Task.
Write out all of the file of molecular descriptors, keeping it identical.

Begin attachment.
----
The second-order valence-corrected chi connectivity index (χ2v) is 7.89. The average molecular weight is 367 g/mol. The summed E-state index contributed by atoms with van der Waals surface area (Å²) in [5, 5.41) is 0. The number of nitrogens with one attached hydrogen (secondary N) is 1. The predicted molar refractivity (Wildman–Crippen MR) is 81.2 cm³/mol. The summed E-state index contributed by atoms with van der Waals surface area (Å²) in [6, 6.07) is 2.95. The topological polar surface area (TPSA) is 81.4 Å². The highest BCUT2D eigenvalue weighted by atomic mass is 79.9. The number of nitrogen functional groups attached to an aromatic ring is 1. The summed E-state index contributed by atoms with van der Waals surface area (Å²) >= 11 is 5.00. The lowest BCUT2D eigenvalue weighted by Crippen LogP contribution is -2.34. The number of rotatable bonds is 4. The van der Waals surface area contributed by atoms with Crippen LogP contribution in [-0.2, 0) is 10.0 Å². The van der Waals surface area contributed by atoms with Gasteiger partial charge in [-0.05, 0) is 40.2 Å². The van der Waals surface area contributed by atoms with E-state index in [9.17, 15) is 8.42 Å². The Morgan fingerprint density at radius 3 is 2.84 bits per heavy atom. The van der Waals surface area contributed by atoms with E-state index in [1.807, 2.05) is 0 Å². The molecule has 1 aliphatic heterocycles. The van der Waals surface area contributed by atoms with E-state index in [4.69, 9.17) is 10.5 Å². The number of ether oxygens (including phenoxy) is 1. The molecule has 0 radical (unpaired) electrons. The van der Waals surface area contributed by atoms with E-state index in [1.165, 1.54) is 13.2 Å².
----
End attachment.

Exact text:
The second-order valence-corrected chi connectivity index (χ2v) is 7.89. The average molecular weight is 367 g/mol. The summed E-state index contributed by atoms with van der Waals surface area (Å²) in [5, 5.41) is 0. The number of nitrogens with one attached hydrogen (secondary N) is 1. The predicted molar refractivity (Wildman–Crippen MR) is 81.2 cm³/mol. The summed E-state index contributed by atoms with van der Waals surface area (Å²) in [6, 6.07) is 2.95. The topological polar surface area (TPSA) is 81.4 Å². The highest BCUT2D eigenvalue weighted by atomic mass is 79.9. The number of nitrogen functional groups attached to an aromatic ring is 1. The summed E-state index contributed by atoms with van der Waals surface area (Å²) >= 11 is 5.00. The lowest BCUT2D eigenvalue weighted by Crippen LogP contribution is -2.34. The number of rotatable bonds is 4. The van der Waals surface area contributed by atoms with Crippen LogP contribution in [-0.2, 0) is 10.0 Å². The van der Waals surface area contributed by atoms with Gasteiger partial charge in [-0.05, 0) is 40.2 Å². The van der Waals surface area contributed by atoms with E-state index in [9.17, 15) is 8.42 Å². The Morgan fingerprint density at radius 3 is 2.84 bits per heavy atom. The van der Waals surface area contributed by atoms with E-state index in [1.807, 2.05) is 0 Å². The molecule has 1 aliphatic heterocycles. The van der Waals surface area contributed by atoms with E-state index in [4.69, 9.17) is 10.5 Å². The number of ether oxygens (including phenoxy) is 1. The molecule has 0 radical (unpaired) electrons. The van der Waals surface area contributed by atoms with E-state index in [1.165, 1.54) is 13.2 Å².